From April to October the Northern Migrants are replaced by birds from the southern hemisphere and Madagascar, but these are much fewer, no more than 10 or 12 species. It is however the time when many of the birds are in breeding plumage following the long rains, which makes species such as the various weavers much easier as well as much more colourful. This is also the best time of year for big game. In July and August the huge herds of wildebeest and zebra enter the Maasai Mara and provide spectacular game watching. This also makes vultures much easier to find because of the numbers of animals that don't survive the migration. The Mara River regularly collects mixed flocks of vultures and Marabou feeding on the animals that failed to cross the river. There's usually a fair number of crocs as well!
The other variable is the weather, Kenya's seasons come in two basic flavours - wet and dry. Aside from the obvious disadvantages of trying to peer through binoculars in a tropical storm the rainy seasons can leave many roads and tracks unusable, especially if you don't have the advantage of 4WD. This can leave some parks, or parts of some parks, totally unreachable. The long rains are usually between March and June with the highest levels of rainfall in April and May. The short rains start in late October and go through to December. It does however vary throughout the country and Northern Kenya is generally happy for any rain it can get.
Despite the importance of tourism to the Kenyan economy, the road system, like much of the country's infrastructure, is poor. Long stretches are rutted and full of pot-holes, with frequent gaps where the road surface has been washed away. This makes any journey a bit of an adventure and you have to be prepared to spend time just waiting for someone to come and pull you out of the mud. On the plus side drivers in Kenya seem to react well to this adversity and always stop to help one another out. This is particularly true with safari companies, whose drivers always look out for one another and never leave a tourist in the lurch.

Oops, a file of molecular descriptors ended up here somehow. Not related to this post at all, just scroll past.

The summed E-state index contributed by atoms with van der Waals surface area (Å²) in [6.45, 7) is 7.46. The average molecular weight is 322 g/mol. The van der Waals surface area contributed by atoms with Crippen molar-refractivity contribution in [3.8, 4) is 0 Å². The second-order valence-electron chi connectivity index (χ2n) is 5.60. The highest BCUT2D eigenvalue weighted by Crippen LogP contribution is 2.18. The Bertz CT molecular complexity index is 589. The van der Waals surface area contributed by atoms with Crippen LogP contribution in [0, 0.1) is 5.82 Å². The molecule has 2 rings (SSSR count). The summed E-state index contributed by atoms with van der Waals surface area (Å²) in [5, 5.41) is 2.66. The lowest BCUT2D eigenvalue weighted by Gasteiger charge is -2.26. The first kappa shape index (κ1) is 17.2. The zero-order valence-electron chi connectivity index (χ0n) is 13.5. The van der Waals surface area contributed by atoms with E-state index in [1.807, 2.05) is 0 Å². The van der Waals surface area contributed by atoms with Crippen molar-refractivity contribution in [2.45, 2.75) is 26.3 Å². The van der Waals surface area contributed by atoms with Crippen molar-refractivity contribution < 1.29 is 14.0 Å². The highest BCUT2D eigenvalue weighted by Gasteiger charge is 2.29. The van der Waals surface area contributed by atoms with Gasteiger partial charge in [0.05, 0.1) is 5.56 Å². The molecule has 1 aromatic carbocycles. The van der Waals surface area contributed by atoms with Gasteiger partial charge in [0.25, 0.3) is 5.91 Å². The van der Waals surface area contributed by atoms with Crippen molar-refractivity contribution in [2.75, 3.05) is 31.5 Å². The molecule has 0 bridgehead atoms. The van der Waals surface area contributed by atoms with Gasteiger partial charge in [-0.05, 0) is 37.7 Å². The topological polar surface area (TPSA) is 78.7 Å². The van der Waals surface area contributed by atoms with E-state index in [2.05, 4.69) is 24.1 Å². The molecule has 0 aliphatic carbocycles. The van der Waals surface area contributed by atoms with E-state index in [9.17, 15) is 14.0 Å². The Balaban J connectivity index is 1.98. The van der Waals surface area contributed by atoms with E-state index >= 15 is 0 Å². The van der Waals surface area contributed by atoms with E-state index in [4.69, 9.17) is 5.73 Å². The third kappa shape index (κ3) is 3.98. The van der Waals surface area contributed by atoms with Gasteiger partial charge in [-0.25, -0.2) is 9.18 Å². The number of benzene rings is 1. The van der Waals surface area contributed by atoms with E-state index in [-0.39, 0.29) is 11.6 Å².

However it is advisable not to be out on the roads at night in many areas of the country. Some regions are notorious for putting glass and nails down to stop cars/buses so that they can rob the passengers. In daylight these occurences are rare, although you are advised to put valuables out of site and away from the windows when travelling through Nairobi.
Most of Kenya is perfectly safe for foreign tourists, and certainly we have never encountered any problems. On some routes in the south, notably between Amboseli and Tsavo National Parks you are advised to take advantage of the local armed guards who will travel with you to deter bandits. The North of the country is a very different matter with frequent bandit attacks near the borders. In fact Kenya currently has a problem with militia groups from Ethiopis crossing the border and terrorising Kenyan villagers. We err on the side of caution and avoid travelling in these northern border areas.
Some people do find the attention of hawkers selling fruit, masks, animal carvings, souvenir spears and shields rather intimidating. We find that simply saying "no thank you" in a polite, friendly but firm tone does the trick. Also having a small stock of biros which can be given to children for school helps smooth the way. Other than that we have relied on the advice and good sense of our local guides to provide advice on where to shop and what to watch out for.
The information on these pages is drawn partly from our own personal experience but also from a number of other sources. These include magazines such as Kenya Birds (mentioned above) and also a number of books, including:
Birds of Kenya and Northern Tanzania by Zimmerman, Turner et al.